Treatment of dental pulp is carried out with the methods of endodontics. It is part of dentistry that involves the so-called "root canal treatment" or treating teeth root canals in.
The dental pulp is inside of the tooth and is comprised of nerves, blood and lymph vessels. When this tissue is inflamed, the disease is called "pulpitis" and is often associated with severe pain. Different reasons for this condition can be advanced dental caries, toxicity of the obturation materials, errors in technique when preparing and placing the obturation (dental sealant) and traumatism.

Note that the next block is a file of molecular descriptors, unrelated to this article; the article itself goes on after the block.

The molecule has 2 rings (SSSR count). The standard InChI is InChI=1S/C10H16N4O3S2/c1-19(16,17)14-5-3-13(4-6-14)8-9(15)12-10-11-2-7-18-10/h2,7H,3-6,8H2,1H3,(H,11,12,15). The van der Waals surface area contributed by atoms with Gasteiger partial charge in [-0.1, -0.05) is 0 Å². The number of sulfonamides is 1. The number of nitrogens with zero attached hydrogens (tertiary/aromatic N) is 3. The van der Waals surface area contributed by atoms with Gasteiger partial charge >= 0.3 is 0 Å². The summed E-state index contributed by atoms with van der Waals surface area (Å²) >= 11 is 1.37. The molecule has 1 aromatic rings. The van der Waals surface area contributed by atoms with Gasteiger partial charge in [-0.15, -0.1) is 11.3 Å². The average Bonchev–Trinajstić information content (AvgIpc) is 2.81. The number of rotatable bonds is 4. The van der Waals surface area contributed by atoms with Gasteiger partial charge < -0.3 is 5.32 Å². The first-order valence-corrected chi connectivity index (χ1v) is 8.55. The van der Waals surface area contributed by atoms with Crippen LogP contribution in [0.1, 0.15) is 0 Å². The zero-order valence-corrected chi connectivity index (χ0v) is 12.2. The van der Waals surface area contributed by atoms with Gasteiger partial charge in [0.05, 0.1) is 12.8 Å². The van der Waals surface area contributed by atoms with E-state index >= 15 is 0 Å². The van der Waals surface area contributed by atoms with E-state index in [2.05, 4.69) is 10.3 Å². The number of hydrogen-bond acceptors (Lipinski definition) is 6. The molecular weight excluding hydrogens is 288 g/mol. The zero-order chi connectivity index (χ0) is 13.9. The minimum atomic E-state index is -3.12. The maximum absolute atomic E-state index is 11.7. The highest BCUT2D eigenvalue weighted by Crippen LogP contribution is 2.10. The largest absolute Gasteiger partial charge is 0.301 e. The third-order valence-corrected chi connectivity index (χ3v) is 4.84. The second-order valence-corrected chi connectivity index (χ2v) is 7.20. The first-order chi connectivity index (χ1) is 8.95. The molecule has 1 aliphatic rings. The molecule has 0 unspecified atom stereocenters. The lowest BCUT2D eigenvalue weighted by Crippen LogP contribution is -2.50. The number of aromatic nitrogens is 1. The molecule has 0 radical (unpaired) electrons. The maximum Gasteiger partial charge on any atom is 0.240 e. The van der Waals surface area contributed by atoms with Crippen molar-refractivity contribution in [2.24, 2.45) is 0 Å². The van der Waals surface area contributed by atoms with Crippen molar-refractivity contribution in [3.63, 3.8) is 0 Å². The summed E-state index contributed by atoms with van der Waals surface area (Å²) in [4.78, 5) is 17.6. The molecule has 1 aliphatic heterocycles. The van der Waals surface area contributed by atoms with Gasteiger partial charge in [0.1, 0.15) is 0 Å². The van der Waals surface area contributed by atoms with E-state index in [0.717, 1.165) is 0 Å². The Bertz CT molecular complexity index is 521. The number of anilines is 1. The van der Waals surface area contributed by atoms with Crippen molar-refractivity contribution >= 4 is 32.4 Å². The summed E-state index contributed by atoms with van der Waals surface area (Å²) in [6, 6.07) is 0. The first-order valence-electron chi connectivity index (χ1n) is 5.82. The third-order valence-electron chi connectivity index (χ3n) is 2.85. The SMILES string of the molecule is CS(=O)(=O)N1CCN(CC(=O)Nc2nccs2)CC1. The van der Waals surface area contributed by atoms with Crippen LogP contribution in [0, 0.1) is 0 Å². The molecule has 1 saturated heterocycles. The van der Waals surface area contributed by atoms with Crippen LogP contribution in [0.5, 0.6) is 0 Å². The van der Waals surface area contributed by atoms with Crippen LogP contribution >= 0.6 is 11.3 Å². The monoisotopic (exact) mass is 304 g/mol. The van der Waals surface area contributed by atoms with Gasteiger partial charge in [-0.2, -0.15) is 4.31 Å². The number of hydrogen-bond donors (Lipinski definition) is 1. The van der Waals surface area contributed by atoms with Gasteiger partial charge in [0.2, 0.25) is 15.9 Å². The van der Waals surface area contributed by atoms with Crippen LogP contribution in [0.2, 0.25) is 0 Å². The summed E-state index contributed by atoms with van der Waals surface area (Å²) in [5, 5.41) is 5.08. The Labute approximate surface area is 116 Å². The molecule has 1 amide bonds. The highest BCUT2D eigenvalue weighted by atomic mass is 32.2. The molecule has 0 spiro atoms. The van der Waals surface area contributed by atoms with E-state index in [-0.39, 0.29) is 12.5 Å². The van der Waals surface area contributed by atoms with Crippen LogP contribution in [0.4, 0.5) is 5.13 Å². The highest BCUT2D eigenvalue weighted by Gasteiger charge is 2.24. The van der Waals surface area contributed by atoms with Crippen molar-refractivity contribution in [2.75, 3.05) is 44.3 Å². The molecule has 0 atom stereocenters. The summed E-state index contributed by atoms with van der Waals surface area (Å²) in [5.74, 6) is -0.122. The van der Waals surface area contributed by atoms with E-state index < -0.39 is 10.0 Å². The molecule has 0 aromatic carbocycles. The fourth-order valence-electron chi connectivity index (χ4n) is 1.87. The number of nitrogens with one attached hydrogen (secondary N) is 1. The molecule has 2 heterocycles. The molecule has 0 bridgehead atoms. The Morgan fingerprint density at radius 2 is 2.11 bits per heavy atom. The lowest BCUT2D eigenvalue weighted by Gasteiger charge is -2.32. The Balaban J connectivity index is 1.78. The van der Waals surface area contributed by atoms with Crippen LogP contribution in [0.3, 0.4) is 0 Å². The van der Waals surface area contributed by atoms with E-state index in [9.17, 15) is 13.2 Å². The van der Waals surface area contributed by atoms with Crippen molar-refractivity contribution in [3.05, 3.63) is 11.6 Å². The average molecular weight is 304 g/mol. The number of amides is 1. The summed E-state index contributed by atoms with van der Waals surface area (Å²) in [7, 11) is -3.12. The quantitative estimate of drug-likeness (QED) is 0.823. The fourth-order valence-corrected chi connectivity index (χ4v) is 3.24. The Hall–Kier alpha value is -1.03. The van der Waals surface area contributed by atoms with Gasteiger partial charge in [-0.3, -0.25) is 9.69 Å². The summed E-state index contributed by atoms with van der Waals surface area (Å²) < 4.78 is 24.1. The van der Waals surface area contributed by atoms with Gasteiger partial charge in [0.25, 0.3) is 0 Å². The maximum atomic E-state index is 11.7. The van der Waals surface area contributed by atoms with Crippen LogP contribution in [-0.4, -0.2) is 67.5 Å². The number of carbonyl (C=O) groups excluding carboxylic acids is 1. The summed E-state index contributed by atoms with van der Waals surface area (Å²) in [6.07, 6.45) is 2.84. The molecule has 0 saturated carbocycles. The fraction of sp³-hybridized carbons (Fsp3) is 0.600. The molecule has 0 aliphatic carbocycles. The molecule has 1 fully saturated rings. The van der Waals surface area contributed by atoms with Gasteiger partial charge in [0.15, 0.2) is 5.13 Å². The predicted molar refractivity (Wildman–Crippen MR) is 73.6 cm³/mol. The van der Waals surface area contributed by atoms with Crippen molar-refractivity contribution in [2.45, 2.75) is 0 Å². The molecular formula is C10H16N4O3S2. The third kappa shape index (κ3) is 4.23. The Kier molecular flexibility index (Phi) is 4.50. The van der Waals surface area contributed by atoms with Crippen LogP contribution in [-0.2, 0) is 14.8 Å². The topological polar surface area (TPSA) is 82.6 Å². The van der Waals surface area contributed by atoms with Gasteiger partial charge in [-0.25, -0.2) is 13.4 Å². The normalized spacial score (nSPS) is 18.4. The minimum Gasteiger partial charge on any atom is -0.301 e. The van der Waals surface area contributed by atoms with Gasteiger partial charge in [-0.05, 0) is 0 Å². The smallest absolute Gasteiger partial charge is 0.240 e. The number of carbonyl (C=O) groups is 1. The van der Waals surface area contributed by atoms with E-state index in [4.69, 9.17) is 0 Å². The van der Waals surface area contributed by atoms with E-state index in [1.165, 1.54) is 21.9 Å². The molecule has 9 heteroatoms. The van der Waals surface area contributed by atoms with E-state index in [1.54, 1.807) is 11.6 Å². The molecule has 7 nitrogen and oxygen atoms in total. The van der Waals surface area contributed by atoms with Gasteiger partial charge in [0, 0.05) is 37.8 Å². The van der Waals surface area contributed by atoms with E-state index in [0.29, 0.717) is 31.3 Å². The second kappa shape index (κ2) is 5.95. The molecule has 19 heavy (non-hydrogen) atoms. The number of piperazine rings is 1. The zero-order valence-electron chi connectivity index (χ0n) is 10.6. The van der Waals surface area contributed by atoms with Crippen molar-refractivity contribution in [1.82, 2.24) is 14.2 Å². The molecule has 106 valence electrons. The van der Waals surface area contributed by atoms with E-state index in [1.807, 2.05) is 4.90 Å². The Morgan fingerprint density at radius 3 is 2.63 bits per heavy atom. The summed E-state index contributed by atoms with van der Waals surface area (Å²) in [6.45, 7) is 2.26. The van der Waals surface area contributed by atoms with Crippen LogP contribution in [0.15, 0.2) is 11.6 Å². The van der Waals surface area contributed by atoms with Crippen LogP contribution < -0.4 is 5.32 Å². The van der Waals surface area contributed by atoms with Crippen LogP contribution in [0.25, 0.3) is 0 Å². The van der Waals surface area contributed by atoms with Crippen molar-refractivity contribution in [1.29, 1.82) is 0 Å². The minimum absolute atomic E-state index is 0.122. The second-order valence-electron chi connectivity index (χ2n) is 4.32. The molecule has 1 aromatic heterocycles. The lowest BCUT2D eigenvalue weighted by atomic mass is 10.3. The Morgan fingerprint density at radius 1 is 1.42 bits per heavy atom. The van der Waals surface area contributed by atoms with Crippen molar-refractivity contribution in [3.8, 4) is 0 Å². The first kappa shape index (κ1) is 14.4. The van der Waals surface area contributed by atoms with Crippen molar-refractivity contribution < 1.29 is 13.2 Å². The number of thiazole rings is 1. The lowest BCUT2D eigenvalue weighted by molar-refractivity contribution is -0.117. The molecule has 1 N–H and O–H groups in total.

The aim of endodontic treatment is the removal of all inflamed pulp tissue ("removal" of nerve), mechanically (with tools) and chemically (with medicines) cleaning of the canal system of the tooth, filling and sealing of the clean and dry canal throughout its whole length. That way the environment for development and life of microorganisms in the canal and respectively the risk of losing teeth due to infection are minimized. Incorrectly and poorly healed teeth are at risk for future complications, periodontitis, granuloma and cyst. In these patients, most frequently there are no symptoms for a long period of time, but if left untreated, they increase in size and worsen the prognosis of both the tooth and the surrounding bone. Such processes are harmful not only locally. They can damage the entire organism. Endodontic treatment includes not only the treatment of the damaged and inflamed dental pulp, but also so-called "retreatment" of root canals. It has significantly higher risk and is more difficult compared to the conventional treatment of pulpitis as it involves removing of the old canal filling, cleaning the root canal along with its root to tip and subsequent filling. Unfortunately all of the above is not always successful, the reason for that may be the type of the previous filling, the anatomy of the dental root, mistakes during the previous treatment of the canal and more. Nevertheless, these risks are borne both by the treating dentist and the patient, because the ultimate goal satisfies both sides: dental health, function and aesthetics of the dentition for the longest possible time.